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Chapter 7: Equal Dignity, Communication, Interpersonal Relationships, and Resitution

Question D: What Are One’s Responsibilities in Voluntary Associations and Friendships?

Responsibilities in the Church, the family, and political society are treated in other chapters (3.D, 9, and 11). Commitment is required for full participation even in these three communities, but involvement in other associations, to be treated here, is voluntary in a stronger sense (see GS 25). Either they are friendships, grounded in natural affinities but willingly cultivated for their own sake, or they are more structured associations, deliberately formed to promote more or less well-specified common interests.

Associations of the latter kind are many and diverse. They include religious societies such as orders and congregations, charismatic communities, sodalities, informal Bible study groups; charitable organizations such as St. Vincent de Paul societies, the Red Cross, shelters for the homeless; political and patriotic associations such as political parties, civic associations, groups concerned with specific rights; economic associations such as businesses, cooperatives, trade unions, professional societies, consumer clubs, automobile associations; cultural and recreational associations such as universities, schools, communal libraries and museums, theater companies, athletic leagues and teams, collectors clubs, the Boy Scouts and the Girl Scouts; health and welfare organizations such as hospitals, organizations to deal with specific diseases, Alcoholics Anonymous chapters, volunteer fire companies, hospices.

Most responsibilities regarding voluntary associations will not be treated in this question, but many of these—including responsibilities regarding communication, promises, secrets, and the exercise of authority and the practice of obedience—which hold in every interpersonal relationship, are treated in other questions of this chapter. Some others, proper to particular associations, have the force of positive law (see CMP, 11.D–E). This question deals only with certain responsibilities in regard to and within voluntary associations: namely, those which pertain either to all voluntary associations, or to all associations of the more structured sort, or to all friendships.

1. Some Responsibilities Pertain to All Voluntary Associations

Because friendships and associations of the more structured sort differ greatly, few specific responsibilities pertain to both. But these few are important.

a) One should subordinate voluntary associations to faith. Obviously, a person should not join any voluntary association whose specific purpose is at odds with the truth of faith or is morally wicked. But the point here is broader. Faith, as fundamental option, should overarch one’s whole life, and involvements in voluntary associations should be subordinated to faith in a particular way. Either they should be elements of personal vocation, coordinated with its other elements, or they should be subordinated to personal vocation as a whole, so that they do not conflict with it in any way but rather make their contribution to its faithful fulfillment. For example, a friendship or participation in a religious community should be an element of one’s personal vocation; membership in a consumer cooperative or a country club should be subordinated to one’s personal vocation.

This responsibility is blatantly violated by those who regard their membership in the Church and their practice of the faith as only one part of their lives as a whole, more or less coordinate with other parts—for example, work, politics, and leisure—carried on through other associations in virtually complete isolation from faith (see GS 43). Sociologically, of course, being a member of the Church is distinct from and parallel to being an employee of a business or a member of a political party or fraternal association. Psychologically, each of these involves an individual with a distinct group of people, makes a distinct set of demands, and offers a distinct set of satisfactions. But hope’s absolute primacy in Christian life—“Strive first for the kingdom of God” (Mt 6.33)—requires a person to go beyond the sociological and psychological appearances, and subordinate every other aspect of life to membership in the Church, understood not merely as a human community, but as the People of God, the communion of divine and human persons.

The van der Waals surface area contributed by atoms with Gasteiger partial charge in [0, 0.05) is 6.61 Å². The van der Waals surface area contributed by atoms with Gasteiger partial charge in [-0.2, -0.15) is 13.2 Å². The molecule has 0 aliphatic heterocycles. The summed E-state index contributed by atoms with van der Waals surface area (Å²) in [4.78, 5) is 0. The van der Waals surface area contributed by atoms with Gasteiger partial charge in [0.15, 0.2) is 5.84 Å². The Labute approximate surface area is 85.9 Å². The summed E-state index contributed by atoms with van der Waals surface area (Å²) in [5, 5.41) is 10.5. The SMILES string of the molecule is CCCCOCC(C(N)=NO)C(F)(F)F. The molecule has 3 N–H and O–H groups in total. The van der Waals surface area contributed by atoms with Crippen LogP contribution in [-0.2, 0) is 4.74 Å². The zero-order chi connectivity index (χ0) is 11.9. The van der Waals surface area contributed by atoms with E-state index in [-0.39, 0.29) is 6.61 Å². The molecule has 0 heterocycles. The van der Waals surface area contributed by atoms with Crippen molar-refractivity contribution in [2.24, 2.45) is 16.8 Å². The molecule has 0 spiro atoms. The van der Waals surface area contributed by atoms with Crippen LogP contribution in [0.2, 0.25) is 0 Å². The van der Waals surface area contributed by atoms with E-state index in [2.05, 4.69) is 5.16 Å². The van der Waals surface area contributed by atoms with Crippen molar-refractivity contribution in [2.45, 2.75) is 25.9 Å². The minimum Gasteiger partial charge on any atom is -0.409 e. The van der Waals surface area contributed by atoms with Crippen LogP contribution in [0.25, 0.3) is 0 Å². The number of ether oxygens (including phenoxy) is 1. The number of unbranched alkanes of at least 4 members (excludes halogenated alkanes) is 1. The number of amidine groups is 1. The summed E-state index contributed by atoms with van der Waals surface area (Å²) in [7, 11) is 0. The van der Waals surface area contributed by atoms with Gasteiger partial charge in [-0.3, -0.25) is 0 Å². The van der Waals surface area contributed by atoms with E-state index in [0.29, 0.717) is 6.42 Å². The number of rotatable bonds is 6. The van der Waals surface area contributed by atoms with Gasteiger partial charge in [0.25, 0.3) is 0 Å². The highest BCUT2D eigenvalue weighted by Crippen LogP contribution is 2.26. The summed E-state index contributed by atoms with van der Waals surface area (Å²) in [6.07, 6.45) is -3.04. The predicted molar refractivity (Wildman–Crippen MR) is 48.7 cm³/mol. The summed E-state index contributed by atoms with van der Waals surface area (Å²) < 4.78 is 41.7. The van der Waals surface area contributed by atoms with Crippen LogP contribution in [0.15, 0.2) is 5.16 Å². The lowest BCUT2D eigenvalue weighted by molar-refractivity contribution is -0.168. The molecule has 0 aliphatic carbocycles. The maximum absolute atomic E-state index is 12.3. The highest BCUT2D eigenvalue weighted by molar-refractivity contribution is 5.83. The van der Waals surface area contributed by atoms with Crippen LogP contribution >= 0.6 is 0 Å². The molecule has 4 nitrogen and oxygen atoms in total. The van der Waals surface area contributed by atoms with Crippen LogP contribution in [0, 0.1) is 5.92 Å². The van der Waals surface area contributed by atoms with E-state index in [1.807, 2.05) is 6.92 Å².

This responsibility also is violated, though not so blatantly, by involvement in voluntary associations in ways that otherwise would be morally good but somehow detract from or conflict with responsibilities flowing from personal vocation.44 For instance, active involvement in groups dedicated to good causes unrelated to one’s personal vocation diverts one’s time, energy, and other resources from the fulfillment of vocational responsibilities. Again, certain ways of cultivating and carrying on friendships, which in themselves would be good, sometimes can create difficulties for a person’s marriage and family life or someone’s life as a priest or religious, and so every friendship must be shaped to harmonize with such fundamental elements of personal vocation.

b) Communal selfishness in such associations should be avoided. Because human goods are not in themselves individuated and human persons are social by nature, very few people are so egoistic that they consistently pursue only their individual satisfaction. Indeed, except for those who are deeply and thoroughly wicked, blatant egoism ordinarily appears only in intimate relationships, such as those within the family, and egoistic selfishness in other contexts is more likely to be due to psychological weakness than to moral fault. Everyone, however, is tempted to social selfishness: the restriction of love and community by unreasonable partiality to his or her own family, nation, or other group. Thus, selfishness, as the contrary of Christian love and justice, often takes a nonegoistic form, and is found in the commitments, structures, policies, attitudes, practices, and actions of various communities.